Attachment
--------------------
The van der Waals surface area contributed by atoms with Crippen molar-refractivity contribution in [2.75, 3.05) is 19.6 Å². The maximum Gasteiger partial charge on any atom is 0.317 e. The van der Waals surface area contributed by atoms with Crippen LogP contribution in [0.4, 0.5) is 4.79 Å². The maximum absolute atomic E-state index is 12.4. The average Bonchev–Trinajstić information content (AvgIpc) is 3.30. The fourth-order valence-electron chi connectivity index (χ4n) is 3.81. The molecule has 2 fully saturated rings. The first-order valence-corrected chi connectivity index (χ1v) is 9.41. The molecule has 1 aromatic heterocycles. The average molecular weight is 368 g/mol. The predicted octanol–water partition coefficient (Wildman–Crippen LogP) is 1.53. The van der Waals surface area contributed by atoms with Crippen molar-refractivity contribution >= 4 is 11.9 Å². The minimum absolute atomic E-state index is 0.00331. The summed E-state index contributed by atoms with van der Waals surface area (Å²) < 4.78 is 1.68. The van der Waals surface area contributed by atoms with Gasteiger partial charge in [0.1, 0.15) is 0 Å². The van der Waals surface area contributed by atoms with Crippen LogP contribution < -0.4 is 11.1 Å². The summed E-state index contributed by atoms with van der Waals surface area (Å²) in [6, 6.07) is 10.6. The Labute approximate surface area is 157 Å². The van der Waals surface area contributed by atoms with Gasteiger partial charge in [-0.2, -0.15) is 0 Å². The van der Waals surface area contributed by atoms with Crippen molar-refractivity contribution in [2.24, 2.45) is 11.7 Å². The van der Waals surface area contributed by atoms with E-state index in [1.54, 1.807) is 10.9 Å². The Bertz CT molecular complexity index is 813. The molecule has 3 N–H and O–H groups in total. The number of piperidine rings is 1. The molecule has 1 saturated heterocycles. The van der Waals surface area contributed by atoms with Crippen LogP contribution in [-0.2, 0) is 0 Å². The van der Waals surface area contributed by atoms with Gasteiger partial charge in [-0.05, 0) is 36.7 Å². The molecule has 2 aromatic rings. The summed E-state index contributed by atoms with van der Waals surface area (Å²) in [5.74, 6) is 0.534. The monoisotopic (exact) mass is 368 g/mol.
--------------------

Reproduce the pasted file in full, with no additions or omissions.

The van der Waals surface area contributed by atoms with Crippen molar-refractivity contribution in [2.75, 3.05) is 19.6 Å². The maximum Gasteiger partial charge on any atom is 0.317 e. The van der Waals surface area contributed by atoms with Crippen LogP contribution in [0.4, 0.5) is 4.79 Å². The maximum absolute atomic E-state index is 12.4. The average Bonchev–Trinajstić information content (AvgIpc) is 3.30. The fourth-order valence-electron chi connectivity index (χ4n) is 3.81. The molecule has 2 fully saturated rings. The first-order valence-corrected chi connectivity index (χ1v) is 9.41. The molecule has 1 aromatic heterocycles. The average molecular weight is 368 g/mol. The predicted octanol–water partition coefficient (Wildman–Crippen LogP) is 1.53. The van der Waals surface area contributed by atoms with Crippen molar-refractivity contribution >= 4 is 11.9 Å². The minimum absolute atomic E-state index is 0.00331. The summed E-state index contributed by atoms with van der Waals surface area (Å²) < 4.78 is 1.68. The van der Waals surface area contributed by atoms with Gasteiger partial charge in [0.1, 0.15) is 0 Å². The van der Waals surface area contributed by atoms with Crippen LogP contribution < -0.4 is 11.1 Å². The summed E-state index contributed by atoms with van der Waals surface area (Å²) in [6, 6.07) is 10.6. The Labute approximate surface area is 157 Å². The van der Waals surface area contributed by atoms with Gasteiger partial charge in [-0.2, -0.15) is 0 Å². The van der Waals surface area contributed by atoms with Crippen molar-refractivity contribution in [2.24, 2.45) is 11.7 Å². The van der Waals surface area contributed by atoms with E-state index in [1.54, 1.807) is 10.9 Å². The Bertz CT molecular complexity index is 813. The molecule has 3 N–H and O–H groups in total. The number of piperidine rings is 1. The molecule has 1 saturated heterocycles. The van der Waals surface area contributed by atoms with Crippen LogP contribution in [-0.2, 0) is 0 Å². The van der Waals surface area contributed by atoms with Gasteiger partial charge in [-0.05, 0) is 36.7 Å². The molecule has 2 aromatic rings. The summed E-state index contributed by atoms with van der Waals surface area (Å²) in [5.74, 6) is 0.534. The monoisotopic (exact) mass is 368 g/mol.